Could you tell me more about where your name came from? It seems like the term 'throwing shade' has only recently become popular in the mainstream. I saw a Target ad the other day for an outdoor awning where they used it.
Oh, really! I think the whole interpretation of the term in America is really different than in the UK. I picked it because I just liked the phrase and discovered it from watching Paris is Burning, which is about the New York ballroom scene in the 80's, and after watching it I went to New York for the first time. I just like how it sounds. I didn't realize that in America there's a pretty negative connotation around it, which is about talking dirty about someone. That makes me think, "Oh, I should've changed my name." But it's too late now! I just like the phrase.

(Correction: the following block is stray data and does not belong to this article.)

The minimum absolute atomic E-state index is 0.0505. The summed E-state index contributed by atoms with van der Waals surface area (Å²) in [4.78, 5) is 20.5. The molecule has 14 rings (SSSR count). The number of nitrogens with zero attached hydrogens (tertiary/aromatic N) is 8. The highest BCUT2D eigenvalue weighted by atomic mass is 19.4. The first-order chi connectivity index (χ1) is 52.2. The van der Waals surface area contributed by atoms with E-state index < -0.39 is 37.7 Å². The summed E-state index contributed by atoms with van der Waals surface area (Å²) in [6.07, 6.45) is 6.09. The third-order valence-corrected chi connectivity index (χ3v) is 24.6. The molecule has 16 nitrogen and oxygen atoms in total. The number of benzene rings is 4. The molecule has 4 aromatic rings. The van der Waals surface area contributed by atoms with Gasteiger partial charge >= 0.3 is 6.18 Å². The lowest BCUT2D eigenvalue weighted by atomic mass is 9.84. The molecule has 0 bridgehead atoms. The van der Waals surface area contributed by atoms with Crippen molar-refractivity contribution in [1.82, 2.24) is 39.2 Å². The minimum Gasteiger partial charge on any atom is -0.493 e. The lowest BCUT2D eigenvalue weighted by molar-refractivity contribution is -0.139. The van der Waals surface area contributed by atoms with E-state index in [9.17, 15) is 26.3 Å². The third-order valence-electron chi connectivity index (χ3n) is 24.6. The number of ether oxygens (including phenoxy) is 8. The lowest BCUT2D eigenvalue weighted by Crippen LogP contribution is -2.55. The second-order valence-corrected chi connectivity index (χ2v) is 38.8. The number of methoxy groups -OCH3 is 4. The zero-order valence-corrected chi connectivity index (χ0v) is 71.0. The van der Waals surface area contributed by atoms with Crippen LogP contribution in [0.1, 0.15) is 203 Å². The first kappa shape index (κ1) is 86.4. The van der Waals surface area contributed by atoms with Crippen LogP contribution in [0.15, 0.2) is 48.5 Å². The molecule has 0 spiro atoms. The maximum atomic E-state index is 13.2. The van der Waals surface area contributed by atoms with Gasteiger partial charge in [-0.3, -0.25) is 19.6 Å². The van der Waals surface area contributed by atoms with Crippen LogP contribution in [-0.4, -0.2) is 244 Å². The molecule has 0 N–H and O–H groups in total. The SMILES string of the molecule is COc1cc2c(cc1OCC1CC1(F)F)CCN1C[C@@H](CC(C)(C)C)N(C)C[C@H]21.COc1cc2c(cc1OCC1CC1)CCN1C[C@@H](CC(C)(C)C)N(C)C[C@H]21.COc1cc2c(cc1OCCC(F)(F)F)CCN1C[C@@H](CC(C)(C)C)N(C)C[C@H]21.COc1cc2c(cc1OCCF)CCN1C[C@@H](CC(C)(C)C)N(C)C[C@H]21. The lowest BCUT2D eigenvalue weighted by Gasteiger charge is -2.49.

Since the term originated in predominantly Black and Latino drag shows, do you think there's any connection with the queer community?
Not anything specific. I'm not gay or anything, and I don't really want to associate myself with one particular community. If people from the queer community are into it, then that's cool.
Your new EP is called House of Silk. Why this name? I'm just pretty curious about your naming process, I guess.
Basically, all of my EP names so far have just come from weird phrases that I've seen in everyday life. I saw House of Silk on this really weird poster on the motorway advertising a party of the same name. I just liked it. I quite liked the idea of taking these weird, small phrases that I think can be quite poetic but nobody thinks twice about them because you just see it while walking down the street—taking them in a different context and putting them on a pedestal.